- Associated Press - Thursday, December 15, 2016

POCATELLO, Idaho (AP) - The Shoshone-Bannock Tribes and U.S. Bureau of Land Management are both claiming ownership of about 100 acres near the eastern Idaho city of Pocatello.

The Idaho State Journal reports (https://bit.ly/2hRQegT) that both entities say Union Pacific Railroad relinquished a right of way to them.

The tribes on Tuesday in a statement cited an 1888 agreement with the railroad and Congress allowing steam engines to draw water from the area. The Fort Hall Reservation once included Pocatello.

The tribes say the 100 acres in the area called City Creek reverted to them when steam engines became obsolete and that in 1989 they received a notice of land relinquishment from the railroad.

The tribes recently installed signs at City Creek that say “Property of Shoshone-Bannock Tribes.”

“The signage will not limit any access to the recreational users,” said Blaine Edmo, chairman of the Fort Hall Business Council, in a statement. “We are looking forward to cooperating with users of the City Creek Trailhead area to provide for continued safe, responsible, environmentally sensitive use of the area.”

The newspaper reports that two of the signs have been vandalized.

The BLM in a statement Wednesday said it controls the land.

“The BLM received a relinquishment of certain lands, formerly a railroad right of way, in the City Creek area from the Union Pacific Railroad in 2014,” the agency said in a statement. “The area remains open to the public while further reviews occur.”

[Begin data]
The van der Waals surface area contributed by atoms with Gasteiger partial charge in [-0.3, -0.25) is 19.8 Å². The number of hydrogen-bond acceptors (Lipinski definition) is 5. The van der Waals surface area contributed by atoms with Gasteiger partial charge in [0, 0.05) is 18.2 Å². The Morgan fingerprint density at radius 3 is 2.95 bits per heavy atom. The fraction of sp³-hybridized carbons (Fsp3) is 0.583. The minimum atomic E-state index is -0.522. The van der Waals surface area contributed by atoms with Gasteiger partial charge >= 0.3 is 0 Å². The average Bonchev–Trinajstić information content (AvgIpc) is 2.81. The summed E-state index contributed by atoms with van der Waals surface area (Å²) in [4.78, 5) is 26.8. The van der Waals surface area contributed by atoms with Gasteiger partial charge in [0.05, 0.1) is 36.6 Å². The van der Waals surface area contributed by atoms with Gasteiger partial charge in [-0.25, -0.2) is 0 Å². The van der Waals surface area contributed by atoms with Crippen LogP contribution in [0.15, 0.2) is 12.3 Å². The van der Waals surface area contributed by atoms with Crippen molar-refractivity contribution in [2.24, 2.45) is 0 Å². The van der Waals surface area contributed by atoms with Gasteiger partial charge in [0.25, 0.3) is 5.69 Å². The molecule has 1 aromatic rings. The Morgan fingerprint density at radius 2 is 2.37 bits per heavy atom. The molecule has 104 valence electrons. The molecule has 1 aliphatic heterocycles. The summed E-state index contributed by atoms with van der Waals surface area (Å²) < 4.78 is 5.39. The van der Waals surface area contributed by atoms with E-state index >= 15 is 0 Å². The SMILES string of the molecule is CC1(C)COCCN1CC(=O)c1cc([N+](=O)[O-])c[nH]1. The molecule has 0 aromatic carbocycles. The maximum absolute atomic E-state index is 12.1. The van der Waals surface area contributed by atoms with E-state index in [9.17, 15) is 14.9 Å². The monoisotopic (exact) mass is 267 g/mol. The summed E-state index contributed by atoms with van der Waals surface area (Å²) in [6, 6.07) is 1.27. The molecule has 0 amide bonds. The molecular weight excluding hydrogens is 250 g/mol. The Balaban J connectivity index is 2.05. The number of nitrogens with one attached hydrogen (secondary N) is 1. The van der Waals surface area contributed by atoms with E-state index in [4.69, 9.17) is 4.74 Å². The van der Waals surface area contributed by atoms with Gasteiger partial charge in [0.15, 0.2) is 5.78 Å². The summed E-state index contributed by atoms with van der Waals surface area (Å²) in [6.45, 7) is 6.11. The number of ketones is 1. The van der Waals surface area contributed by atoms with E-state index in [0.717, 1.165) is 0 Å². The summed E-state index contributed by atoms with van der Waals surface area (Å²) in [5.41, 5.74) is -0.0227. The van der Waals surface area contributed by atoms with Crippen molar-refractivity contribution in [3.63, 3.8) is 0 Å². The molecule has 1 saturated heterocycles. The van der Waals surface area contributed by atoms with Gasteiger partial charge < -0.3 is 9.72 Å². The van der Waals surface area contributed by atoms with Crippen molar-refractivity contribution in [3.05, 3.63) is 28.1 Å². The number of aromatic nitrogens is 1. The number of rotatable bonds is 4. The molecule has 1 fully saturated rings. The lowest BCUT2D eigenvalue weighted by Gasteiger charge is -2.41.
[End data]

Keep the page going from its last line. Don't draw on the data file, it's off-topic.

Railroad spokesman Jeff DeGraff told The Associated Press on Thursday that the company was looking into the matter and didn’t have an immediate comment.

Randy’L Teton, spokewoman for the tribes, said the tribes decided to assert their ownership claim due to safety concerns.

“Earlier this year we had a lady getting run over by a bike, and there have been incidents where families don’t feel safe taking their kids up there because bikers are zooming past so quickly,” she said. “We’re listening to the people and letting them know that we are here and that the tribe is offering their services to improve safety.”

Officials with the city of Pocatello also issued a statement: “If it is determined that the land is owned by the Shoshone-Bannock Tribes, we look forward to working with the Shoshone-Bannock Tribes to maintain one of the area’s gems and ensuring its continued enjoyment by East Idahoans for years to come.”

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Information from: Idaho State Journal, https://www.journalnet.com

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